Featured white by the glass/bottle, 8/30.

  • Blanc de Blancs, NV, L.Mawby, Leelanau Penninsula, MI, 8/15 from Michigan but still good and different
  • Pinot Gris, 08, Eola Hills, Willamette Valley, OR, 8/30
  • Viognier, 07, Camplazens, Languedoc, FR, 7/26
  • Albarino, 08, Burgans, Rias Baixas, ES, 9/32
  • Sauvignon Blanc, 08, Thierry Delauney, Loire Valley, FR, 9/32 great sauvignon producer
  • Chardonnay, 07, Foxglove, Central Coast, CA, 9/32
  • Champagne, NV, Roger Coulon, Brut Tradition Premier Cru, FR, 64 great grower producer Champagne
  • Gruner Veltliner, 07, Buchegger, Kremstal, AT, 32 gruner veltliner, awesome!wine7
  • Cistercensi, 07, “Coenobium”, Lazio, IT, 44 holy shit!  Coenobium?!?!?
  • Viognier, 06, Barboursville Vineyards, Barboursville, VA, 38
  • Riesling, 07, Schoffit, Harth “Tradition,” Alsace, FR, 36
  • Gewurtztraminer, 07, Brandborg, Umpqua, OR , 30 ok it isn’t Alsace but still good
  • Sauvignon/Riesling/Marsanne, 2006, d’Arenberg, “The Stump Jump,” McLaren Vale, AU, 26
  • Sauvignon Blanc, 08, Vincent Delaporte, Sancerre, Loire Valley, FR, 46
  • Vernacchia (organic), 08, Podere Canneta, San Gimignano, IT, 30
  • Savoie, 09, Domaine Labbe Abymes, Rhone, France, 28 crispy white from Savoie
  • Chardonnay, 06, Domaine Fevre, Chablis, FR, 36 well it is from Burgundy at leastwine9
  • Chardonnay, 07, L’Ecole No.41, Walla Walla, WA, 44
  • Chardonnay, 07, Rombauer, Caneros of Napa, CA, 60 yuck


Featured red by the glass/bottle, 9/32.

  • Pinot Noir, 07, Brandborg, Umpqua, OR 8/30
  • Counoise, 06, Domaine Monpertuis, Rhone, FR, 7/28 holy crap! Counoise from an awesome Châteauneuf-du-Pape producer
  • Cabernet, 06, Wall Cellars, Napa, CA, 9/32
  • Malbec, 08, Bautista Simona, Mendoza, Argentina 8/30
  • Rioja, 06, Eder, Crianza, ES, 7/26
  • Gamay, 08, Pierre Chermette, Beaujolais, FR 9/32 Beaujolais!
  • Barbera D’Asti, 07, Crivelli, Piedmont, IT,  28 Crivelli is cheap and delicious
  • Pinot Noir, 06, Rossignol-Trapet, Bourgogne Rouge, FR, 40 now we are talkin!
  • Pinot Noir, 07, Arterberry Maresh, Dundee Hills, Oregon, 58
  • Nebbiolo Perbacco, 06, Vietti, Piedmont, IT, 50 who doesn’t love Vietti?
  • Grenache/Syrah/Mouvedre, 06, Domaine Roger Perrin, Chateauneuf du Pape, FR, 60
  • Barbera d’Asti, 06, Vietti, Tre Vigne, Piedmont, IT, 36
  • Barolo, 04,  Castiglione, IT, 70 not sure what this is, I assume it is one of Vietti’s entry level Barolo
  • Shiraz, 04, d’Arenberg “Love Grass,” McLaren Vale, AU, 36
  • Blaufrankisch, 06, Markowitsch, Carnuntum, AT, 32 from Austria and belongs on the table with this cuisine
  • Merlot, 07, Barnard Griffin, ,Washington, 36
  • Cabernet, 03, Terra Blanca, Red Mountain, WA, 40
  • Touriga Franca/Tinto Roriz, 06, Altano, Douro, PT, 22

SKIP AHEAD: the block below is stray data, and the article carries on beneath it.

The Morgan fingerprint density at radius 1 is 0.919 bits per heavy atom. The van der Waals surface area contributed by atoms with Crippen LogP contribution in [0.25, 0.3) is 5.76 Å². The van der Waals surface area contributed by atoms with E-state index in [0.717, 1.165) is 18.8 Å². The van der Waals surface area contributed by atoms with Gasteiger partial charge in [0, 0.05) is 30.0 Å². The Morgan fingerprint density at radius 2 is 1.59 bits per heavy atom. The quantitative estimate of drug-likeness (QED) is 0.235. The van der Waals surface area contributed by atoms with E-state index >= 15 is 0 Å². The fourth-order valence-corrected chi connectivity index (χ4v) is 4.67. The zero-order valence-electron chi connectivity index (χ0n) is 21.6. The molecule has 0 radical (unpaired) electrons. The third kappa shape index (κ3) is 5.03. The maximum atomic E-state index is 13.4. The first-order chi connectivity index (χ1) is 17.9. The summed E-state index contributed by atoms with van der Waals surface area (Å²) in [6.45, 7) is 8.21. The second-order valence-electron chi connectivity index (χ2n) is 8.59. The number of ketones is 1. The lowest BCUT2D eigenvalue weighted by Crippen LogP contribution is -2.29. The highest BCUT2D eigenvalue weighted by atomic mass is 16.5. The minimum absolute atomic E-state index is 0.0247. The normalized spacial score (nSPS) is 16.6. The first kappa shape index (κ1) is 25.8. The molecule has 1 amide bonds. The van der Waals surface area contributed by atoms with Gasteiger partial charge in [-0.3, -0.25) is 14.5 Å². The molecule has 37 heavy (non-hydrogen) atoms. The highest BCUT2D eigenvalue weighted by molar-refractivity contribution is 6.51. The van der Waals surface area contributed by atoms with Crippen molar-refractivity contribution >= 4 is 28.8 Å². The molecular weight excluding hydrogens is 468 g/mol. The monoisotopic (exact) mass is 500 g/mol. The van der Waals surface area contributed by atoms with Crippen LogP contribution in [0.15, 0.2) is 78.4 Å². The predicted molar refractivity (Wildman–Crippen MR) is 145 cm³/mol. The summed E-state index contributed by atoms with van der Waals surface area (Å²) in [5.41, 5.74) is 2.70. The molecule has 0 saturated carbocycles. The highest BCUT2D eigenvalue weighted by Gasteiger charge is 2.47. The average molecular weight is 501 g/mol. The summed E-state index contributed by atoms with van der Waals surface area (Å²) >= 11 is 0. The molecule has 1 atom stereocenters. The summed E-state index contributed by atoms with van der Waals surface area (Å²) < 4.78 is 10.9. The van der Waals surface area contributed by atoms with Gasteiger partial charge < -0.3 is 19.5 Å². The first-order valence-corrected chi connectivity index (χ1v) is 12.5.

• Sangiovese/Cabernet/Merlot (Super Tuscan), 05, Castello di Poppiano, Tuscany, IT, 65
  • Grenache/Syrah, 08, Roc des Anges, Rousillion, FR 44 big style Rousillion for lamb
Now on to the current list……… can click to enlarge…….We all know wine lists can vary from day to day, but the selection now is so uninspired and depressing.  Six Burner’s kitchen can crank out amazing, thoughtful, adventurous dishes.  I hope whoever is doing their wine buying can once again take some chances and learn to compliment the cuisine.

The Wine at Enoteca Sogno

May 22, 2011

“Compromises are for relationships, not wine.” — Sir Robert Scott Caywood.   If you haven’t heard yet there is this crazy Italian wine and food place that just reopened on the Northside of town.  Quite the upgrade from their old digs on Broad St.  The space is gorgeous, complete with a granite wrap around bar, dark wood tables, a warm tin ceiling and walls adorned with photos of Italy.  The owners Gary and Amy were on the floor tending to every patron’s comfort level, this restaurant is their baby and they are seeing to it’s proper development.  The nights have been pretty packed so far so reservations are encouraged.

The food offerings are wine friendly fare made up mostly of pasta dishes reflecting a tour of Italy’s regional food cultures.  A handful of simple appetizers and salads are meant to share.  The menu is supplemented by  daily specials.

The real reason to hit Enoteca Sogno is the wine list.  Nowhere else in Richmond will you find all Italian selections at ridiculously tiny markups.  The list grows each day as the restaurant gets its feet going.  Right now the reds outnumber the whites significantly but that is sure to change.  Verdicchio from Garofoli is solid, and at $20 you can order a second bottle.  Vietti  is famous for their Roero Arneis and Argiolas produces a zippy, herby Vermentino, perfect to wash down a whole Branzino.  The owners are big fans of the rich and dramatic white wines of Friuli and Alto-Adige so expect to see more bottles represented down the road.   The red wines contain mostly selections from Piedmont and Tuscany and a few from Campania.  Paitin’s “Ca Veja” is possibly the most mouth drying wine on the list and at $34 you can afford to punish yourself.  Azelia is a more modern producer of oak infused Barbera for immediate satisfaction.  Domenico Clerico’s “Trevigne” is sappy and sexy.  Felsina and Isole e Olena are two of my favorite estates in Chianti making structured and bright fruit beauties.